Posts Tagged ‘washington heights ecumenical food pantry’

Daily News Exposes Hunger Crisis in New York

Monday, March 17th, 2014


“It’s a quiet crisis,” New York Daily News reporters Ginger Otis and Barry Paddock write in this in-depth exploration of hunger in New York. “In a city of plenty,” they continue in this front page story posted Sunday in the New York Daily News, “a staggering number of people are struggling to feed themselves and their families.”

Learn what they find out when they interview experts including Catholic Charities Executive Director Msgr. Kevin Sullivan, visit Catholic Charities food pantries and meet those we serve:

“Nearly one in five New Yorkers, 1.4 million people, now rely on a patchwork network of 1,000 food pantries and soup kitchens across the city to eat.

That represents an increase of 200,000 people in five years — straining the charities that are trying to help…
Yet those working on the front lines of the hunger crisis say it’s still not enough.

‘It’s an astounding surge in need, and it’s because it is so hard for people to find jobs, or find a decent-paying job. They are turning to us for emergency help,’ said Msgr. Kevin Sullivan, 63, executive director of 90 free food outlets run by Catholic Charities of the Archdiocese of New York.

‘So many people, too many people, don’t have enough money to pay for rent and also eat.’

At (Catholic Charities’) Washington Heights Ecumenical Food Pantry, bags packed with milk, juice, rice, pasta, tomato sauce, dry beans and other staples fly off the shelves.

Located in a small church vestry, the pantry is open one day a week, serving a steady clientele of 275 people. It could easily help three times as many, if only it had the food, volunteers said.

From soup kitchens in the Bronx, to mobile food markets on Staten Island and in Brooklyn, to pantries in Queens, the story is the same: lines stretching longer and longer, people arriving earlier and earlier, even in the depths of winter.

‘Our Lady of Grace, in the northeast Bronx, saw the number of new households double in November — a 100% increase,’ said Paul Costiglio, spokesman for Catholic Charities. “Across the board, our programs are reporting a continued increase in the number of working people, unemployed and families.”

Read more in the Daily News.

Check out this accompanying Daily News editorial:

Too many New Yorkers, too many good hard-working people, too many children, too many elderly parents, lack the resources to put food on the table.

Too many cannot afford basic nutrition — bread, milk, a piece of fruit, a portion of vegetables, a slice of meat. The stuff of survival, not the stuff of fun or frivolity…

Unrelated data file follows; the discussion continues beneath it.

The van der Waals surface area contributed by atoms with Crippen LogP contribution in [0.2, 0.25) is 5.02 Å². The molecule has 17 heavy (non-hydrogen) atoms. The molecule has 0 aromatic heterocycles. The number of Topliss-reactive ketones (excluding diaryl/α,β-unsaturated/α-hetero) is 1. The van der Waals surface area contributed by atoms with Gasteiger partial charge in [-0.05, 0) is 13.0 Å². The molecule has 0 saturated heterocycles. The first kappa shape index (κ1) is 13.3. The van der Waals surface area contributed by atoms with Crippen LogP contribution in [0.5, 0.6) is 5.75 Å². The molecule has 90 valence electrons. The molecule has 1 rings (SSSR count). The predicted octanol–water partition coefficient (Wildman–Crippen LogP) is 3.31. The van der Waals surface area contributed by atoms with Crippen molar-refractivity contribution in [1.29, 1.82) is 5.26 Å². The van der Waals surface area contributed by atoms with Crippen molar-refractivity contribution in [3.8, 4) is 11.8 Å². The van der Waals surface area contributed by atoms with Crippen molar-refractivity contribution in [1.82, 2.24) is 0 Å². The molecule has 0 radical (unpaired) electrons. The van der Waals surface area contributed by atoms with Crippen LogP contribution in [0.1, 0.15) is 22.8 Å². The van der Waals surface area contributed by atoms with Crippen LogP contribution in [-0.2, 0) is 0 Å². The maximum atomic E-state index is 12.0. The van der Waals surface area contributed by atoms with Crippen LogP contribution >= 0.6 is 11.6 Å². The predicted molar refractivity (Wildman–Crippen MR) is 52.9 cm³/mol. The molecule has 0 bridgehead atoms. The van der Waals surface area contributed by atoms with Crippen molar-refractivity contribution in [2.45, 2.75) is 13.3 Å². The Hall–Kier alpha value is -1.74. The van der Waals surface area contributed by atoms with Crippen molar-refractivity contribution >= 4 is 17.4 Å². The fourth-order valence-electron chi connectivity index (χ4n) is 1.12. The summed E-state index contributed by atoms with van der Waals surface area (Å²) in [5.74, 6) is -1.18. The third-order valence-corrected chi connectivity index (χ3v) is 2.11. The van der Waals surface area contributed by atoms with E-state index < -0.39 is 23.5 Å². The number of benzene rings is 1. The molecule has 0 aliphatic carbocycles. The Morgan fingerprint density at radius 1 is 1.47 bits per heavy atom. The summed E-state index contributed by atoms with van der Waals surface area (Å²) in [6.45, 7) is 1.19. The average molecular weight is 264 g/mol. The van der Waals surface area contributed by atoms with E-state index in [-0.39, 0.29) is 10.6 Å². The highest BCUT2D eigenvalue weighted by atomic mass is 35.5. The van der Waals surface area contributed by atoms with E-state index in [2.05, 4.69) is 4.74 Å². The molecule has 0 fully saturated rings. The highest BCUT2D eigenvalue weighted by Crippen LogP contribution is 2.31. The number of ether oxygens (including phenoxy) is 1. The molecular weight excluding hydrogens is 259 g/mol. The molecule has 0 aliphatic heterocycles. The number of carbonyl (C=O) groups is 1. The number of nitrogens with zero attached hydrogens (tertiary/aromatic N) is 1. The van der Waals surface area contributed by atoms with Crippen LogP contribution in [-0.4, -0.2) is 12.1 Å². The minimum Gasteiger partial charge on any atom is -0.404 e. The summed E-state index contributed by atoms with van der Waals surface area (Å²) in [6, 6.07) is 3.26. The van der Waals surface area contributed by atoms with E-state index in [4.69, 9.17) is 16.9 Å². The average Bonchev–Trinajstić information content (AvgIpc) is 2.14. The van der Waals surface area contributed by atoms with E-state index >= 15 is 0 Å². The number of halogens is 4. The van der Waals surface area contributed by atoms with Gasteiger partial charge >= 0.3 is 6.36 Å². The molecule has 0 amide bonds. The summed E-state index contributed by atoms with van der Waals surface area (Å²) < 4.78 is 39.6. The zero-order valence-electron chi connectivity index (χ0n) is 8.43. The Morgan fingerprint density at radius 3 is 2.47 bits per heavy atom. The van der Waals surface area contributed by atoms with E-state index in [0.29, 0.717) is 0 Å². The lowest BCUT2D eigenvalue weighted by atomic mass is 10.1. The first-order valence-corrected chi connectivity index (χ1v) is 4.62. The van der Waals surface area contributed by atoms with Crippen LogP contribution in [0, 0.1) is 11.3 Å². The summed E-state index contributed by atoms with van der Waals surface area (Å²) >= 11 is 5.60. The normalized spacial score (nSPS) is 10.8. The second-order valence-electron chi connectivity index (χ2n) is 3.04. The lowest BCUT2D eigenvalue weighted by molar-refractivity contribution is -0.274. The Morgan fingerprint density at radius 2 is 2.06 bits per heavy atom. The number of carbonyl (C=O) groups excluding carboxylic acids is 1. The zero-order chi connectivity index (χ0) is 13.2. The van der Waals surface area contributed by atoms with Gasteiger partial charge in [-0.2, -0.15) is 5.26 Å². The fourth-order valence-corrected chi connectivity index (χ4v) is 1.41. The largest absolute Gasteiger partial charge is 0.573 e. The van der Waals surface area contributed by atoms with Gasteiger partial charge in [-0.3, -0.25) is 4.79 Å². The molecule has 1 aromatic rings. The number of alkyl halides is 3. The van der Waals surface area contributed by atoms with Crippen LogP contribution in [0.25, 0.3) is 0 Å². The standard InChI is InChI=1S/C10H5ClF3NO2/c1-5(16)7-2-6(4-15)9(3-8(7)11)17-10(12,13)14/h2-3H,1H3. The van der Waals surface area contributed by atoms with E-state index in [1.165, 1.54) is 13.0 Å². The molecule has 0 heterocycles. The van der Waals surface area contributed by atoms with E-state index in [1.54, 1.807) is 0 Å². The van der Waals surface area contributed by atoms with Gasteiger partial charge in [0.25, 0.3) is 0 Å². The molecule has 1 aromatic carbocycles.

These are our neighbors, family members and friends.

This is not New York, city of limitless opportunity. This is a New York that must do better.

Catholic Charities Honored with Food Bank Borough of Excellence Award!

Monday, February 17th, 2014

By Alice Kenny

 

The NYC Conference on Hunger and Poverty awarded this distinction to Catholic Charities Site Manager Carmen Reyes on January 22 for adapting Toyota’s proven method to turn Catholic Charities Washington Heights Ecumenical Food Pantry into a model of efficiency.

Ms. Reyes credits her success to need, vision and teamwork.  But the key, she adds, was the contribution made by Walter Martin, a recent grad from Lafayette College with a degree in civil engineering.

 

Walter adapted Toyota’s “Kaizen” thought process– Japanese for “continuous improvement” — to analyze “where I am; where I need to be and how do I get from here to there.”

Less than two years ago, Washington Heights’ food pantry was characterized by lines that circled the block.

Now, thanks to Mr. Martin’s simple computer program, folks pick up food bank tickets in the morning and return at appointed hours.  They are warmly greeted by Ms. Reyes.  They receive their food in minutes.  And they receive case management services to help them live more independently.

Numbers quantifying the program’s success are astounding.  This food pantry that used to serve 50 people per hour now serves between 100 – 130 people.  Clients wait minutes, not hours, receiving food donations between 2 – 2.5 times faster.  And instead of just receiving donations, they now also get prescreened for SNAP (food stamps) and receive a range of support spanning from immigration referrals to help filing for tax returns.